First reading: Exodus 16:2-4, 12-15
Responsorial Psalm: Ps 77(78):3-4, 23-25, 54
Second reading: Ephesians 4:17, 20-24
Gospel: John 6:24-35
Link to readings
This is the first of several Sunday Gospels where we contemplate Jesus’s teaching on the bread of life. It follows last week’s account of the feeding of the five thousand.
The First Reading tells us of the hungry, grumbling Israelites in the desert and the gift of manna that God sends them. The Psalm echoes this event, ‘he gave them manna from heaven. Mere mortals ate the bread of angels’. The message of the Second Reading, following the sections from Ephesians, links in with the new way of life demanded when we follow the discipleship of Jesus.
In the Gospel, the crowd have been searching for Jesus, perhaps wanting more of the physical bread he has given them. Jesus’s teaching appeals to their deeper, spiritual hunger.
In our prayer this week, we can turn to God, knowing that, whatever the situation, he will always provide for his people. May it lead us also to a greater appreciation of the Eucharist.
Exodus 16: 2–4, 12–15 (part)
The whole community of the sons of Israel complained against Moses and Aaron and said, ‘Why did we not die at the Lord’s hand in the land of Egypt, when we were able to sit down to pans of meat!’ The Lord said to Moses, ‘Now I will rain down bread for you from the heavens. Each day the people are to go out and gather the day’s portion. I propose to test them in this way to see whether they will follow my law or not. I have heard their complaints. Say this to them, “Between the two evenings you shall eat meat, and in the morning you shall have bread to your heart’s content. Then you will learn that I, the Lord, am your God.”’
And so it came about: quails flew up in the evening, and they covered the camp; in the morning there was a coating of dew all round the camp. When it lifted, there on the surface of the desert was a thing delicate, powdery, as fine as hoarfrost on the ground. When they saw this the sons of Israel said to one another, ‘What is that?’ not knowing what is was. ‘That’, said Moses to them, ‘is the bread the Lord gives you to eat.’
I come to my place of prayer and place myself in God’s presence, breathing in his love and mercy. When I am ready, I read the text a couple of times.
I consider this event, perhaps sympathising with the people who hanker for the comforts of Egypt, bored and hungry in the desert.
When do I feel dissatisfied because of present hardship, or when am I over-critical and uncooperative? I pause to consider what I can thank God for. What are the blessings I forget, the answers to prayer that I ignore, the beauty in the people and the world that surrounds me ...?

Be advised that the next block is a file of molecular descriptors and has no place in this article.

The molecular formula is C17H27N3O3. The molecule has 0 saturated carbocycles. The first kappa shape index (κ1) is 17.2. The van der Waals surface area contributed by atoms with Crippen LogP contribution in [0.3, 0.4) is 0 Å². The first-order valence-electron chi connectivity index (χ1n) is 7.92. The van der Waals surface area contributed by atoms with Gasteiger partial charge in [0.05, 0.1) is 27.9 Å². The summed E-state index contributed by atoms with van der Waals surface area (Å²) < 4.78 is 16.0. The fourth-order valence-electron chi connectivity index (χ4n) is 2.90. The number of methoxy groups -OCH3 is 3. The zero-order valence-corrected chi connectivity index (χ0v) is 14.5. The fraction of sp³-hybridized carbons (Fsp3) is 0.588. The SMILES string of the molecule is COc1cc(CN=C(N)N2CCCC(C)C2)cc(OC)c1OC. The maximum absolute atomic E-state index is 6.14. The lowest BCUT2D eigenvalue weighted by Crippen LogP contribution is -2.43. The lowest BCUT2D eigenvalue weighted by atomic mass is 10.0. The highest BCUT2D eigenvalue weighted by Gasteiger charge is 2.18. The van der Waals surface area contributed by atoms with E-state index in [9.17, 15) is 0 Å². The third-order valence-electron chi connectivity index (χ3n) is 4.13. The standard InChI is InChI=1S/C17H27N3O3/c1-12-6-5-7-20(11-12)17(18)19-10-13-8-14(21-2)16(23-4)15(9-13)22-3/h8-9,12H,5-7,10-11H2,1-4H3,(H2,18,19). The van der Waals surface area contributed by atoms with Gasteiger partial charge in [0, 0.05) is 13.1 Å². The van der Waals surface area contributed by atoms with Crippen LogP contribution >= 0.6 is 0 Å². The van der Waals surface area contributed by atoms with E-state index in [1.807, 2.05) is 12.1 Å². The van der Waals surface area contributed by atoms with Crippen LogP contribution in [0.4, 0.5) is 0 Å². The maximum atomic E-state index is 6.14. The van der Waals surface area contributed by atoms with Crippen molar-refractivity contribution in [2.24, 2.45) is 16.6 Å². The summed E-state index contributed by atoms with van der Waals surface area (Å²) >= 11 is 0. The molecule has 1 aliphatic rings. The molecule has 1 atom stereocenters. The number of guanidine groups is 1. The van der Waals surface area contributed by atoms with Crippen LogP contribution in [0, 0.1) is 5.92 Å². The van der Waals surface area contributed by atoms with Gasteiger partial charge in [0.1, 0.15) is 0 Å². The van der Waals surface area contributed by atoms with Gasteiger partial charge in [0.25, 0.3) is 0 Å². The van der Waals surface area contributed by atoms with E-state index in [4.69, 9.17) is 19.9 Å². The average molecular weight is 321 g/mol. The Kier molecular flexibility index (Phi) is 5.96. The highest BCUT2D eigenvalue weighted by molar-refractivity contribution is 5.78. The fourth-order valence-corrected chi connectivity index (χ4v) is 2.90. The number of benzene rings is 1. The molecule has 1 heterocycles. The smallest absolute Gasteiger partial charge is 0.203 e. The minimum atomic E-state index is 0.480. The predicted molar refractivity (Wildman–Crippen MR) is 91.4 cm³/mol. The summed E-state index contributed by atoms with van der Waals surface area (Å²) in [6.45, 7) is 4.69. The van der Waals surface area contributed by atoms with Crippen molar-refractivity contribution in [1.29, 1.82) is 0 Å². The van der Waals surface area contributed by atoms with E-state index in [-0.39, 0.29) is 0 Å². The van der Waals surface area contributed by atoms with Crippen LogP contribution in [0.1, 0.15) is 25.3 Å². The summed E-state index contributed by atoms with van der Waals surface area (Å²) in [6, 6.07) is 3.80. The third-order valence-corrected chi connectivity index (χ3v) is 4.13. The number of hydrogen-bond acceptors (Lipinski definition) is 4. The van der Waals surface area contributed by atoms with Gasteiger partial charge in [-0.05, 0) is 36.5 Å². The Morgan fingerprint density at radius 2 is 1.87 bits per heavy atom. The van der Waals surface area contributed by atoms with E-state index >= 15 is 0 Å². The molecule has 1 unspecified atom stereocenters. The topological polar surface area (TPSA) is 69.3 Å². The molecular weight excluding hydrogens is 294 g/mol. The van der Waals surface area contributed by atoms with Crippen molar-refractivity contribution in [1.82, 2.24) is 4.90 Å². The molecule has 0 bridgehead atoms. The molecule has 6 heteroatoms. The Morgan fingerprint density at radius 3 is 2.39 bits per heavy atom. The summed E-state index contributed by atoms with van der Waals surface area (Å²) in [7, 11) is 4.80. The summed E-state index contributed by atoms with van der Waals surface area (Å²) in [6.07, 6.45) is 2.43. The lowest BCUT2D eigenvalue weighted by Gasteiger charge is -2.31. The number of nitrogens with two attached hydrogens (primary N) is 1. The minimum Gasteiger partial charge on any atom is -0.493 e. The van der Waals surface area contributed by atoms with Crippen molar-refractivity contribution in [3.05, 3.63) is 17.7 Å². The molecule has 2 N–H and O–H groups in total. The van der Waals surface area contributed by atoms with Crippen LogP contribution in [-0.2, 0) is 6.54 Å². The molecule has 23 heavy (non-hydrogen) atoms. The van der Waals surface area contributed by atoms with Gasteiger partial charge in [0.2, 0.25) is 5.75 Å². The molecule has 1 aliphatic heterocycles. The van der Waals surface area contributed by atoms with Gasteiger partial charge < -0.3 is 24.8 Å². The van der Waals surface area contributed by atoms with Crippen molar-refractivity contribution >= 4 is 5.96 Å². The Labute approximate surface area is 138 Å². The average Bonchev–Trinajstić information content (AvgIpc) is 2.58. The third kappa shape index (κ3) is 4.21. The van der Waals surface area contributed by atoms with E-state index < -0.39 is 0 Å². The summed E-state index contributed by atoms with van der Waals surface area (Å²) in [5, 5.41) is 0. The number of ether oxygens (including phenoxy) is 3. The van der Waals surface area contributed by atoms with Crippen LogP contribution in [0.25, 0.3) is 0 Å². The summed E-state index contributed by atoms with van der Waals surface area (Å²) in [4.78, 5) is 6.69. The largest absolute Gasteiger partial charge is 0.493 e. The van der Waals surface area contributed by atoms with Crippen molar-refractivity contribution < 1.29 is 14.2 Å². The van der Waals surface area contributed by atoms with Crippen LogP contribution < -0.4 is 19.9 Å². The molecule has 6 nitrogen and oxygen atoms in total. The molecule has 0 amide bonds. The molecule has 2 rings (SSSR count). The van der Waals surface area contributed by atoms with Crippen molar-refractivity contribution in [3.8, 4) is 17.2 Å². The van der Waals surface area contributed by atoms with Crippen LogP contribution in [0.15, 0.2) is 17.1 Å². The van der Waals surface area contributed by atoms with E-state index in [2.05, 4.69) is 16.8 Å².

I turn to God, remembering the hungry of the world, the suffering and the bereaved. In what ways can he work through me to bring bread and comfort to others? I close my prayer with a slow ‘Our Father’.
John 6: 24–35 (part)
When the people saw that neither Jesus nor his disciples were there they crossed to Capernaum to look for him. They said to him, ‘Rabbi, when did you come here?’ Jesus answered: ‘I tell you, you are not looking for me because you have seen the signs but because you had all the bread you wanted to eat. Do not work for food that cannot last, but for food that endures to eternal life, the kind the Son of Man is offering you, for on him the Father, God himself, has set his seal.
They said, ‘What must we do if we are to do the works that God wants?’ Jesus answered, ‘You must believe in the one he sent’. So, they said, ‘What work will you do? Our fathers had manna to eat in the desert.’ Jesus answered: ‘It was not Moses but my Father who gives you bread from heaven, the true bread; for the bread of God is that which comes down from heaven and gives life to the world’. ‘Sir,’ they said, ‘give us that bread always.’ Jesus answered: ‘I am the bread of life. He who comes to me will never be hungry; he who believes in me will never thirst.’
As I prepare to pray, I relax my body and mind. I become aware once again of being in God’s loving presence. I take the time to be open and receptive, asking the Holy Spirit to help me pray.
I imagine the crowd looking for Jesus, perhaps wondering how he had escaped them. I am here too, looking for him, perhaps with my own questions ... They call him ‘Rabbi’, Teacher.
I join them sitting at his feet to learn from him. What am I hungry for? Answers to material concerns ... peace of mind … deeper understanding of what I should do ... closer union with him … or something else …?
I speak to him from my heart, being honest and trusting that he accepts me as I am. Maybe Jesus reminds me that he is the bread of life, feeding me in many ways. I ponder what his great gift means to me. I end my prayer in a spirit of gratitude.
Prepared by St Beuno’s Outreach in the Diocese of Wrexham
Image: The neo-gothic fresco of scene as Israelites at gathering of manna, and as Moses made a bronze snake by Leopold Bruckner (1905 - 1906) in Saint Nicholas church. – depositphotos.com